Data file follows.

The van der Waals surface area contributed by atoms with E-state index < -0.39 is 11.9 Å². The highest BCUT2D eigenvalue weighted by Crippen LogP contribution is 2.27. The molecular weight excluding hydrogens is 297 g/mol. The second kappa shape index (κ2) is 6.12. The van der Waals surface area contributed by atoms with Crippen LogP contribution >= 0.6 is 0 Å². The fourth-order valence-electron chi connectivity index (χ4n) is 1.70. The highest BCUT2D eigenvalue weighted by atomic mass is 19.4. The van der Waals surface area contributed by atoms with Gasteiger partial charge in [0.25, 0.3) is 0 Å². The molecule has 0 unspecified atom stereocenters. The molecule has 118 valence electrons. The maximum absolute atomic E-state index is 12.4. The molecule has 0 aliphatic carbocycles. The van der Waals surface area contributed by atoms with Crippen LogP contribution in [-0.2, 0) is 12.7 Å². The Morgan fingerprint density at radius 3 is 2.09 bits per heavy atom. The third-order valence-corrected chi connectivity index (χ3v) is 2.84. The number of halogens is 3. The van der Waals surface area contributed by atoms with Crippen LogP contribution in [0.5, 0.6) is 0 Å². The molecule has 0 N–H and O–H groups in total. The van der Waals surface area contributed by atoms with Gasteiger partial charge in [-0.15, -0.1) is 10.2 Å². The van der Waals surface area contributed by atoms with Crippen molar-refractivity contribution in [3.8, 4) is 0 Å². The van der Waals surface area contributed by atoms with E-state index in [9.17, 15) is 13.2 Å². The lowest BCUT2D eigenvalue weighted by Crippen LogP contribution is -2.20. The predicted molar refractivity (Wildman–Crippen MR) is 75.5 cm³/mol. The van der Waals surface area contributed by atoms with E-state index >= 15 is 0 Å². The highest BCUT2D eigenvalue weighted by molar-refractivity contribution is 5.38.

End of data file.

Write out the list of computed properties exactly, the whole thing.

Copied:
The van der Waals surface area contributed by atoms with E-state index < -0.39 is 11.9 Å². The highest BCUT2D eigenvalue weighted by Crippen LogP contribution is 2.27. The molecular weight excluding hydrogens is 297 g/mol. The second kappa shape index (κ2) is 6.12. The van der Waals surface area contributed by atoms with Crippen LogP contribution >= 0.6 is 0 Å². The fourth-order valence-electron chi connectivity index (χ4n) is 1.70. The highest BCUT2D eigenvalue weighted by atomic mass is 19.4. The van der Waals surface area contributed by atoms with Gasteiger partial charge in [0.25, 0.3) is 0 Å². The molecule has 0 unspecified atom stereocenters. The molecule has 118 valence electrons. The maximum absolute atomic E-state index is 12.4. The molecule has 0 aliphatic carbocycles. The van der Waals surface area contributed by atoms with Crippen LogP contribution in [-0.2, 0) is 12.7 Å². The Morgan fingerprint density at radius 3 is 2.09 bits per heavy atom. The third-order valence-corrected chi connectivity index (χ3v) is 2.84. The number of halogens is 3. The van der Waals surface area contributed by atoms with Crippen LogP contribution in [0.5, 0.6) is 0 Å². The molecule has 0 N–H and O–H groups in total. The van der Waals surface area contributed by atoms with Gasteiger partial charge in [-0.15, -0.1) is 10.2 Å². The van der Waals surface area contributed by atoms with Crippen molar-refractivity contribution in [3.8, 4) is 0 Å². The van der Waals surface area contributed by atoms with E-state index in [9.17, 15) is 13.2 Å². The lowest BCUT2D eigenvalue weighted by Crippen LogP contribution is -2.20. The predicted molar refractivity (Wildman–Crippen MR) is 75.5 cm³/mol. The van der Waals surface area contributed by atoms with E-state index >= 15 is 0 Å². The highest BCUT2D eigenvalue weighted by molar-refractivity contribution is 5.38.